House Republicans in Chaos as Speaker Favorite Withdrawsi
Jim Malone
October 09, 2015 12:32 AM
The Republican widely expected to become the next speaker of the House of Representatives shocked his colleagues Thursday by announcing he was withdrawing his candidacy. The decision by Majority Leader Kevin McCarthy means the race to succeed retiring Speaker John Boehner is now wide open. VOA National Correspondent Jim Malone reports.

Video House Republicans in Chaos as Speaker Favorite Withdraws

The Republican widely expected to become the next speaker of the House of Representatives shocked his colleagues Thursday by announcing he was withdrawing his candidacy. The decision by Majority Leader Kevin McCarthy means the race to succeed retiring Speaker John Boehner is now wide open. VOA National Correspondent Jim Malone reports.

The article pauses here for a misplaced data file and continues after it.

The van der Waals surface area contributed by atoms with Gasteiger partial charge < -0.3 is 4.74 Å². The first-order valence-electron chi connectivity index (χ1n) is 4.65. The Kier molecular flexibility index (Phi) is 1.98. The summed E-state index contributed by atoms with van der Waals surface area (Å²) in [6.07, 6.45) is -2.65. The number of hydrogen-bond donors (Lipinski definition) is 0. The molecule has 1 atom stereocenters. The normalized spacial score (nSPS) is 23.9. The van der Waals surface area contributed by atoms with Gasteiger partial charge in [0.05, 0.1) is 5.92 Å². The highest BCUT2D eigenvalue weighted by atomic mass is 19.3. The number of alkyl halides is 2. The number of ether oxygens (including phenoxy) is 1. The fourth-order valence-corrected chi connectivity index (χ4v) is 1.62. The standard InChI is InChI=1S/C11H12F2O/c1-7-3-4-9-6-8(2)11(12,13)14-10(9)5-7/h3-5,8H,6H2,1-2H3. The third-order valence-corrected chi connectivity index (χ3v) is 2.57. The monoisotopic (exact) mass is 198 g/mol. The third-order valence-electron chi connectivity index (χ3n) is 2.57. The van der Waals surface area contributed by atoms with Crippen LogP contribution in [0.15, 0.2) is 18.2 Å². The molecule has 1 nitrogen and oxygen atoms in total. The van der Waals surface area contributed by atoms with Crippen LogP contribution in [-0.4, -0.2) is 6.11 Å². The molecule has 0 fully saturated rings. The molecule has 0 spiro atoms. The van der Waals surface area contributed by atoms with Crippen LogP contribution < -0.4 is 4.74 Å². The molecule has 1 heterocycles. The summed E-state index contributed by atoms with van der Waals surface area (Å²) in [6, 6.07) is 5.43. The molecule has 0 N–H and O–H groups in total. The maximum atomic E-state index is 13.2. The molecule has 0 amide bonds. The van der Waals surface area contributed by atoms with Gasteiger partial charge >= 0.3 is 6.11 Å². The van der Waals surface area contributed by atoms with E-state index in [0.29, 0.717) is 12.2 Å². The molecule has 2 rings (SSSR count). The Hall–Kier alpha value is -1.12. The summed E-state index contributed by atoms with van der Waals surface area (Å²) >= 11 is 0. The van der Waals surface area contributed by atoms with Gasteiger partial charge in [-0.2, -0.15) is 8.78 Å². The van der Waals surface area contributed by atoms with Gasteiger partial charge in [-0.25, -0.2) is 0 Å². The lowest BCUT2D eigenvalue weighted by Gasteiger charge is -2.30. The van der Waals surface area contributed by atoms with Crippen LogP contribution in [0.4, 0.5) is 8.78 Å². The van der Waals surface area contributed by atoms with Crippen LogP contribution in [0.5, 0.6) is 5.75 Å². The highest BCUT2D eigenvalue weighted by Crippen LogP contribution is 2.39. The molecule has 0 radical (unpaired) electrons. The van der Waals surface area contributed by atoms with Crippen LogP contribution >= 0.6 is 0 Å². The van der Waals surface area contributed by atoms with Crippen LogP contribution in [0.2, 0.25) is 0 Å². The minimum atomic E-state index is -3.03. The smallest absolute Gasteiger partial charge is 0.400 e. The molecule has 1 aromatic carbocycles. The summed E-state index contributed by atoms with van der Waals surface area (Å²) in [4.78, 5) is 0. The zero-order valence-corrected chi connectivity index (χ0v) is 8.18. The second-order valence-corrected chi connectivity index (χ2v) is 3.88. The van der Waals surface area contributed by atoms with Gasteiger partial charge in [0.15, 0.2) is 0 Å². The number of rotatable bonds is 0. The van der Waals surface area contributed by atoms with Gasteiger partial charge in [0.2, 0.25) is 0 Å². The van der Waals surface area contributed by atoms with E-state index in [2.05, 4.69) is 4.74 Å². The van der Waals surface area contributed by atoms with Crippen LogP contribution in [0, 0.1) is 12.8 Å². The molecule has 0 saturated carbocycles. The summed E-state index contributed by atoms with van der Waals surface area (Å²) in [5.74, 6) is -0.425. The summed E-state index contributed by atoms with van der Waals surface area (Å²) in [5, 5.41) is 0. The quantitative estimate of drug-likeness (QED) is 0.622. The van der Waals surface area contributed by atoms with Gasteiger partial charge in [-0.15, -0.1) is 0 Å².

Video German, US Officials Investigate Volkswagen

German officials have taken steps to restore some of the reputation their car industry has lost after a recent Volkswagen diesel emissions scandal. Authorities have searched Volkswagen headquarters and other locations in an effort to identify the culprits in the creation of software that helps cheat on emission tests. Meanwhile, a group of lawmakers in Washington held a hearing to get to the bottom of the cheating strategy that was first discovered in the United States. Zlatica Hoke reports.

Video Why Are Gun Laws So Hard for Congress to Tackle?

Since taking office, President Barack Obama has spoken out or issued statements about 15 mass shootings. The most recent shooting, in which 10 people were killed at a community college, sparked outrage over the nation's gun laws. But changing those laws isn't as easy as many think. VOA's Carolyn Presutti reports.